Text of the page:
Cryptology ePrint Archive: Report 2017/846

How to Prove Megabytes (Per Second)

Yaron Gvili

Abstract: We propose the first provably secure zero-knowledge (ZK) argument of knowledge (AoK) protocol running at close to 1 megabyte per second (MBps) on commodity hardware -- about an order of magnitude faster than relevant current protocols. It is a post-quantum, (efficient-prover) honest-verifier (HV) statistical zero-knowledge (SZK) sigma protocol in the standard model under a hardness assumption on ideal lattices. We further propose an overhead-efficient low-latency amortization yielding a witness indistinguishable (WI) and witness hiding (WH) AoK protocol running at $> 100$ MBps. Both protocols have absolute soundness slack 1, or zero for small completeness error, and an argument size growing linearly, where amortization has slope 2 and latency 1 microsecond. Non-interactive (NI), non-HV, resettable ZK (rZK) and resettable WI (rWI) variations of the protocols are obtained using standard transforms. Choices of parameters with concrete security $\ge 2^{100}$ against known attacks are given along with experimental results showing practicality.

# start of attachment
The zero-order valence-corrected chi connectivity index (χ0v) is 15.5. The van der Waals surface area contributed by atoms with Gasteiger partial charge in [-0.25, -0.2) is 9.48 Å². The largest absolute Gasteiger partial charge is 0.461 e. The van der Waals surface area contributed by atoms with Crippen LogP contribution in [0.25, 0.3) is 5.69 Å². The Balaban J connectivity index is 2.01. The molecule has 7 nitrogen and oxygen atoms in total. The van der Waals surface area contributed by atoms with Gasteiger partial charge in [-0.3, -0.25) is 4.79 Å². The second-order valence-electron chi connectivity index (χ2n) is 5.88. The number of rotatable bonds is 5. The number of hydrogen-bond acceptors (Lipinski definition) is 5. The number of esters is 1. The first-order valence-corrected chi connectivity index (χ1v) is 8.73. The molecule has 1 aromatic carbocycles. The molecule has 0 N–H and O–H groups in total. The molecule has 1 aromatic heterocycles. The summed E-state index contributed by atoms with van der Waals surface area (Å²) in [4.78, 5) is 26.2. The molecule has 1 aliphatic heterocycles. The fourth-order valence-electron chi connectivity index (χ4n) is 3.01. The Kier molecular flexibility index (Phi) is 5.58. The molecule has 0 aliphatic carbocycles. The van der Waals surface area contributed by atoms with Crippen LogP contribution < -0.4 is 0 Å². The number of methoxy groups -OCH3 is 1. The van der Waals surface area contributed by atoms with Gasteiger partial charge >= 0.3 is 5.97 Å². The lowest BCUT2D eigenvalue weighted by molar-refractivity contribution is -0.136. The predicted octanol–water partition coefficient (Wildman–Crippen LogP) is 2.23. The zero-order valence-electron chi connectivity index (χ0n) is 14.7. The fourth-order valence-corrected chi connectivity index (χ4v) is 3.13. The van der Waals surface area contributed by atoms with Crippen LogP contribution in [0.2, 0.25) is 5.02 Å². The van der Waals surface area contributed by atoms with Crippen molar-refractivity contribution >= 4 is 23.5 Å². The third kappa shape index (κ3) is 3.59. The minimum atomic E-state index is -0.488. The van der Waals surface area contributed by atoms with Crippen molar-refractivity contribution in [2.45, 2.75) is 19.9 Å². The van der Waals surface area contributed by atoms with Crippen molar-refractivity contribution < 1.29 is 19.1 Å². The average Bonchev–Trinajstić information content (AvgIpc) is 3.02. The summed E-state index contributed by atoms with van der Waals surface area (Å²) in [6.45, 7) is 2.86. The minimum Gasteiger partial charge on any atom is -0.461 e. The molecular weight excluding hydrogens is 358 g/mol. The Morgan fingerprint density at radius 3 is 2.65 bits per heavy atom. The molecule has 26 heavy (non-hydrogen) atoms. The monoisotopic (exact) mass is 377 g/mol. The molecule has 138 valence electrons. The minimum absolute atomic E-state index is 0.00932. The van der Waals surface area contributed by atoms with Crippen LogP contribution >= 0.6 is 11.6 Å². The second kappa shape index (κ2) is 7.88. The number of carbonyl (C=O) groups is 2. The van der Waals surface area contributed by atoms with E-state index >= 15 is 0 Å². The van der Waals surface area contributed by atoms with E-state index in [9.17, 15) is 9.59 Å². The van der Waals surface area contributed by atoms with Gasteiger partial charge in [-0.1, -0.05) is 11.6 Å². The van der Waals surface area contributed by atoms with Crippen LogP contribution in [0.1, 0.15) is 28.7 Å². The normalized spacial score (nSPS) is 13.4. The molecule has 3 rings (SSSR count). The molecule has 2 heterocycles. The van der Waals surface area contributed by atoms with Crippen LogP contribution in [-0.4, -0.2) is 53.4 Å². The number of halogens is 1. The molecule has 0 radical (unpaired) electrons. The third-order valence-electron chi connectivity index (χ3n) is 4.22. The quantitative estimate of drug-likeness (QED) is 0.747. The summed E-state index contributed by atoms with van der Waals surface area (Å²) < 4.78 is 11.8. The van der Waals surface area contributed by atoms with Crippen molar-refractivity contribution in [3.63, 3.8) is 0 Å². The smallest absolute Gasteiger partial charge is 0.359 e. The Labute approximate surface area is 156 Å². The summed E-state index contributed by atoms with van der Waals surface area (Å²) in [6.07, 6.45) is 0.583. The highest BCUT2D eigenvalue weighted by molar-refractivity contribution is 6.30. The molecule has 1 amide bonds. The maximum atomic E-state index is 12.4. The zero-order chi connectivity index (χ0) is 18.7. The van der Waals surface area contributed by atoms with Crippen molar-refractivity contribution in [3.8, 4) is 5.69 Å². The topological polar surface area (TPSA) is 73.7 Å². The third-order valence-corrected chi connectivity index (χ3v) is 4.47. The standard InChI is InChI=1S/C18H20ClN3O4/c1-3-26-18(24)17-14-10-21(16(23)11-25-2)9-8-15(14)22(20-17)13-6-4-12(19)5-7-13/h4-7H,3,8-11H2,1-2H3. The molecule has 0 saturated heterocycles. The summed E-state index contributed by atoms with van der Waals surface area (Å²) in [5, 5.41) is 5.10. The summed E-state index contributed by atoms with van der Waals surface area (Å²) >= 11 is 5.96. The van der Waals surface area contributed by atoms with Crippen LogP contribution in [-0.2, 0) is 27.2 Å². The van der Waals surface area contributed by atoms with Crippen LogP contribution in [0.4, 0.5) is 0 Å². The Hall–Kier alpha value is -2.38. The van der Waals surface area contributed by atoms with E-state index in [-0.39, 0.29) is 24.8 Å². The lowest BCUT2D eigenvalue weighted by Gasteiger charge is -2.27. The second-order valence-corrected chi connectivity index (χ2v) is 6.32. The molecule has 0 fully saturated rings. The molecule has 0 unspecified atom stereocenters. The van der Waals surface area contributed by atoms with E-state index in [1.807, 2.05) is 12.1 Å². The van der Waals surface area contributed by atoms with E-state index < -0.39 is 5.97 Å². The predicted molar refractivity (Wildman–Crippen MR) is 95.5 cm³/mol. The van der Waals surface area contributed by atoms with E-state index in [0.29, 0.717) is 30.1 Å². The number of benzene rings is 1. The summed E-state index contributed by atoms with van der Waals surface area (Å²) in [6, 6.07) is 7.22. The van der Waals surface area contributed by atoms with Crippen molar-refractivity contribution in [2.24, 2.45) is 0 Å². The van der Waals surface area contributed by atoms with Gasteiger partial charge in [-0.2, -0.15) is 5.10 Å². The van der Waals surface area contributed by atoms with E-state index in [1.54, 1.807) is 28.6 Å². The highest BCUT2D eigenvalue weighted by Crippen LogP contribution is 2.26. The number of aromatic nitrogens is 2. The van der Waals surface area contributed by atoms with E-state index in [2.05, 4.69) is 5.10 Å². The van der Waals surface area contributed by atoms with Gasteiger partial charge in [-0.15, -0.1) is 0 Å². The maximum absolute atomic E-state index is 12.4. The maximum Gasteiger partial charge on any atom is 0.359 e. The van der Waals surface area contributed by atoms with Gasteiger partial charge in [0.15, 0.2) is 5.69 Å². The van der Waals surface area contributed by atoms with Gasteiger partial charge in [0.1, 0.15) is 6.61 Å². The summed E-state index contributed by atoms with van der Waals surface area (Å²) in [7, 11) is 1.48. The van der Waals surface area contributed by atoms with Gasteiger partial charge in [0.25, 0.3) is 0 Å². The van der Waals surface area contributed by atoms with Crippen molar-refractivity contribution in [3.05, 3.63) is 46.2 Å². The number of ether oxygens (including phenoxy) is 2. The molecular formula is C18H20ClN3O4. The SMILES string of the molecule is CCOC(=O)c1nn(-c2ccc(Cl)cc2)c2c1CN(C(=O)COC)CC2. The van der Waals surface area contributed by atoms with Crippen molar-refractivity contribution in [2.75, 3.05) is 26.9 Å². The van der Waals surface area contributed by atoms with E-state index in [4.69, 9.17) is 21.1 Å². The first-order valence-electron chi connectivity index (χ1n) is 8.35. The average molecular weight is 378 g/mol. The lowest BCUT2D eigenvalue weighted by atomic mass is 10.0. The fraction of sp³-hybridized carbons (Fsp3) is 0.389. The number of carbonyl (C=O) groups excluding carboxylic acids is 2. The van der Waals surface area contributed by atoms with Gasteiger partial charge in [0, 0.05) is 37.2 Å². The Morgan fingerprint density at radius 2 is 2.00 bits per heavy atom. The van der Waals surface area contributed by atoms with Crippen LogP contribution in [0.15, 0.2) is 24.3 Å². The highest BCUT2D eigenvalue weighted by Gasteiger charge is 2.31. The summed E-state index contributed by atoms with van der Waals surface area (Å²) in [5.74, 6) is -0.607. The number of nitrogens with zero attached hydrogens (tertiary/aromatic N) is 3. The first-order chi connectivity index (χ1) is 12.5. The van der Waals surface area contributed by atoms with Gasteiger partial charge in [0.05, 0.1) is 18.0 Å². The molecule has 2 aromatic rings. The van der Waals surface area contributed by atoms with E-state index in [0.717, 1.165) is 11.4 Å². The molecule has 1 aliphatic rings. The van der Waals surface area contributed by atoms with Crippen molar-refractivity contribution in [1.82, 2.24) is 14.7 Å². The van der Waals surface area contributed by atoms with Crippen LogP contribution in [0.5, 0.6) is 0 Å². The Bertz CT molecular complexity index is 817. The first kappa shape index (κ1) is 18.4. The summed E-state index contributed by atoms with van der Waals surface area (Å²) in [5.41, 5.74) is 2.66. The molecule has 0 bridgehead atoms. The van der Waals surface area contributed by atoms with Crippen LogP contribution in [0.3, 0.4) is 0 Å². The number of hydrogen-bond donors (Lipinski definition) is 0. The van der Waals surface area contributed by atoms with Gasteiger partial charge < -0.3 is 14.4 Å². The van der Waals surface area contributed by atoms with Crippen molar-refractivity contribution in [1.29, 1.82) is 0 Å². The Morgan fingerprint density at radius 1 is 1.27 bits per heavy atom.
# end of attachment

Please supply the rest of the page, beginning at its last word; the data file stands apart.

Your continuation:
Category / Keywords: cryptographic protocols / zero-knowledge, witness indistinguishable, witness hiding, argument of knowledge, lattice-based hashing, verifiable secret sharing, large secrets

Date: received 3 Sep 2017

Contact author: cryptomniumllc at gmail com

Available format(s): PDF | BibTeX Citation

Version: 20170906:185116 (All versions of this report)

Short URL: ia.cr/2017/846

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